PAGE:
|K-12 Resources||What do these words mean?|
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School’s Legal Responsibility to Help Survivors Who Report Violence
While a school may tell a survivor of violence to go to the police to report an incident instead of seeking help through the school, schools that receive federal funding are legally required to respond to reports about sexual violence, sexual harassment, dating violence and stalking. Instead of forcing survivors to seek help elsewhere, schools must recognize and act on their legal responsibility to help a survivor in ways law enforcement can’t. Your school is required to help you with academic accommodations if you report struggling with sexual assault, stalking, dating violence, or any of the above situations to your counselor, teacher, or other school administrator. While police can help survivors get orders of protection against a person who hurt you, or investigate the matter and potentially pursue a criminal case against them, police are not intended to provide help with specific actions where schools CAN, such as:
- Help you feel safe in your classes
- Help you get academic assistance (i.e. extra time on assignments or tests, rescheduing assignments, etc.)
- Help you get counseling sessions with a school guidance counselor
- Change bus schedules
- Have a friend or designated person walk you to class
- Prevent the person who hurt you from going to the same extracurricular activities
- Prevent the person who hurt you from eating lunch in the cafeteria at the same time
- Hall pass to seek help from an adult (i.e. guidance counselor, coach, teacher) when experiencing trauma symptoms
- Help with excusing absences from school
- Help with access to locker rooms and bathrooms based on gender identity
- Create safety Plans to help reduce contact or interaction with the person who hurt you
Title IX is a federal law that provides you the right to access the benefits of your education without gender-based or sexual discrimination. Gender-based or sexual discrimination includes sexual violence, domestic violence, dating violence, and stalking.
- You have the right to choose whether or not to report or disclose gender-based violence.
- You have the right to report what happened, whether it occurred on or off campus by a fellow student or campus employee.
- You have the right to be notified of existing counseling, mental health, or other student services for victims of sexual violence, regardless of whether or not you file a disciplinary complaint.
- You have the right to ask for safety measures to be put in place by your school. You and your school can determine what steps to take to protect you, including avoiding contact with the person who hurt you or their friends, or allowing you to change your academic circumstances, etc.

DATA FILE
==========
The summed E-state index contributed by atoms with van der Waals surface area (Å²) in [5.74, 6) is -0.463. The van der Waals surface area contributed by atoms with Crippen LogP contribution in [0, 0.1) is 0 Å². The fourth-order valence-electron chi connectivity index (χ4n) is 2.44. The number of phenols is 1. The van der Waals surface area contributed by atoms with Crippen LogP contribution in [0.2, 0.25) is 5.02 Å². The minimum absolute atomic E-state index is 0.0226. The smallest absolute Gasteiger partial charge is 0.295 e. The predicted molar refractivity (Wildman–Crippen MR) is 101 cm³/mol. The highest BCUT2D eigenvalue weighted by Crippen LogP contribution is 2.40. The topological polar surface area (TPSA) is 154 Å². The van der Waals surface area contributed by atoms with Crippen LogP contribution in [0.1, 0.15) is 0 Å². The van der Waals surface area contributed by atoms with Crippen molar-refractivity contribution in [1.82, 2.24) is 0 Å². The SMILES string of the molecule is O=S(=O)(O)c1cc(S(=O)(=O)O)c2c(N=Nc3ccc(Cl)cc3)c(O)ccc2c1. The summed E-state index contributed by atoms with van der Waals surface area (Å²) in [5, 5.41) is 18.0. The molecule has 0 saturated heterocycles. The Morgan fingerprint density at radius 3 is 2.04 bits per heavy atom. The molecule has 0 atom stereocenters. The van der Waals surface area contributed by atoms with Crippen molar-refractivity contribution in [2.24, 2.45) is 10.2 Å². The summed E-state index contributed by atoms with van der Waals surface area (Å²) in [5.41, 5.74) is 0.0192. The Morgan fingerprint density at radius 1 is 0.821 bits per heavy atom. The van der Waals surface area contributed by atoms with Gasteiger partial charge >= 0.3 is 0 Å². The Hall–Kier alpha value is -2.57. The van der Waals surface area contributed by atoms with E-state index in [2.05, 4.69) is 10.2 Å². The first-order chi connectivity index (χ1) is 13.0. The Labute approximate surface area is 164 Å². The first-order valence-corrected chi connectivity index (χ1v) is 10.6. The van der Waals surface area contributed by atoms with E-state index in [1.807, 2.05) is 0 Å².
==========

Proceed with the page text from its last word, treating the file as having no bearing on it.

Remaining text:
- You have the right to receive school protection from any retaliation that occurs after you report. This may include retaliation by the person who hurt you or their friends, club members, teammates, or more.
- You have the right to an adequate, reliable, and impartial investigation of your complaint by the school.
Every Student Succeeds Act (ESSA)
The Every Student Succeeds Act (ESSA, formerly No Child Left Behind) is a federal law that requires that a victim of a violent crime in or on public school grounds must be allowed to transfer to another public school.
- If there is another public school within the same district, the school must offer you a transfer, but the student may opt not to take it.
- If there is no other public school within the same district, the school is encouraged to work with neighboring districts.
- A student cannot choose a specific alternative school.
- A school is not required to pay transportation costs that result from this transfer.
- The person who hurt you doesn’t have to be convicted of a crime for the survivor to have these rights.
Section 504 of the Rehabilitation Act (Section 504) is part of a federal law that prohibits a school that receives federal funding (which includes almost all schools in the country) from discriminating against students with disabilities and ensures that schools provide necessary accommodations for students with disabilities to allow them equal access to their education. A student is eligible for 504 accommodations if they have a physical or mental disability that substantially limits a life activity or activities. A school must have an established policy and procedures related to 504 determinations. Sometimes experiencing sex discrimination such as sexual violence, sexual harassment, gender-based harassment, dating violence, and stalking can cause health problems that can be defined as either short-term or long-term disabilities.
- Entitles eligible children to a free and appropriate education (FAPE)
- An appropriate education is one that is designed to meet the disabled student’s needs as adequately as the needs of non-disabled students are met
- Preference that children be placed in regular classroom setting
- Applies to academic and non-academic programs
The Individuals with Disabilities Education Act (IDEA) is a federal law that ensures that eligible students with disabilities receive appropriate services. A student between the ages of 3 and 21 is entitled to special education services if they meet the following criteria:
- The student has a disability
- The student is not making effective progress in school
- The ineffective progress is a result of the student’s disability
- The student requires specially designed instruction or related services in order to make effective progress in school
There is an eligibility determination process, and if determined eligible, the student will receive a written individualized education plan (IEP).
- Entitles eligible students to a free and appropriate education (FAPE)
- Preference that students be placed in regular classroom setting